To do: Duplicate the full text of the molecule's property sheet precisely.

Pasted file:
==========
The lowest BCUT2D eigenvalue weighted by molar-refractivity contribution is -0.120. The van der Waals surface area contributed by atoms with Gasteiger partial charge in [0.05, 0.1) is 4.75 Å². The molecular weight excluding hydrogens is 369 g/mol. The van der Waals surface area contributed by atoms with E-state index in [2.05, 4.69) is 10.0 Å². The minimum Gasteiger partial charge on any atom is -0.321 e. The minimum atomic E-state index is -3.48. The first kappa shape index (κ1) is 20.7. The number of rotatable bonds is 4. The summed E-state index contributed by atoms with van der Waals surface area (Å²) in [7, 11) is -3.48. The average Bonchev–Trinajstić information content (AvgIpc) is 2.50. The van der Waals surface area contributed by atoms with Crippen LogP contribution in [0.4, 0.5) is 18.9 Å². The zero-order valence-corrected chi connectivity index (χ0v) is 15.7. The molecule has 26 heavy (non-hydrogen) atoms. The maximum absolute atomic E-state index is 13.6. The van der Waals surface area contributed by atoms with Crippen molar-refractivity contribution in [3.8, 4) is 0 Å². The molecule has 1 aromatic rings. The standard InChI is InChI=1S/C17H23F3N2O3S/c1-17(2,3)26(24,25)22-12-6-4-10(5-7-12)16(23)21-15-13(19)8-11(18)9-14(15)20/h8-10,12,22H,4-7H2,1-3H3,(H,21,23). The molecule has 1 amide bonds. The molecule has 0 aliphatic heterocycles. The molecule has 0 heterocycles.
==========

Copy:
The lowest BCUT2D eigenvalue weighted by molar-refractivity contribution is -0.120. The van der Waals surface area contributed by atoms with Gasteiger partial charge in [0.05, 0.1) is 4.75 Å². The molecular weight excluding hydrogens is 369 g/mol. The van der Waals surface area contributed by atoms with E-state index in [2.05, 4.69) is 10.0 Å². The minimum Gasteiger partial charge on any atom is -0.321 e. The minimum atomic E-state index is -3.48. The first kappa shape index (κ1) is 20.7. The number of rotatable bonds is 4. The summed E-state index contributed by atoms with van der Waals surface area (Å²) in [7, 11) is -3.48. The average Bonchev–Trinajstić information content (AvgIpc) is 2.50. The van der Waals surface area contributed by atoms with Crippen LogP contribution in [0.4, 0.5) is 18.9 Å². The zero-order valence-corrected chi connectivity index (χ0v) is 15.7. The molecule has 26 heavy (non-hydrogen) atoms. The maximum absolute atomic E-state index is 13.6. The van der Waals surface area contributed by atoms with Crippen molar-refractivity contribution in [3.8, 4) is 0 Å². The molecule has 1 aromatic rings. The standard InChI is InChI=1S/C17H23F3N2O3S/c1-17(2,3)26(24,25)22-12-6-4-10(5-7-12)16(23)21-15-13(19)8-11(18)9-14(15)20/h8-10,12,22H,4-7H2,1-3H3,(H,21,23). The molecule has 1 amide bonds. The molecule has 0 aliphatic heterocycles. The molecule has 0 heterocycles.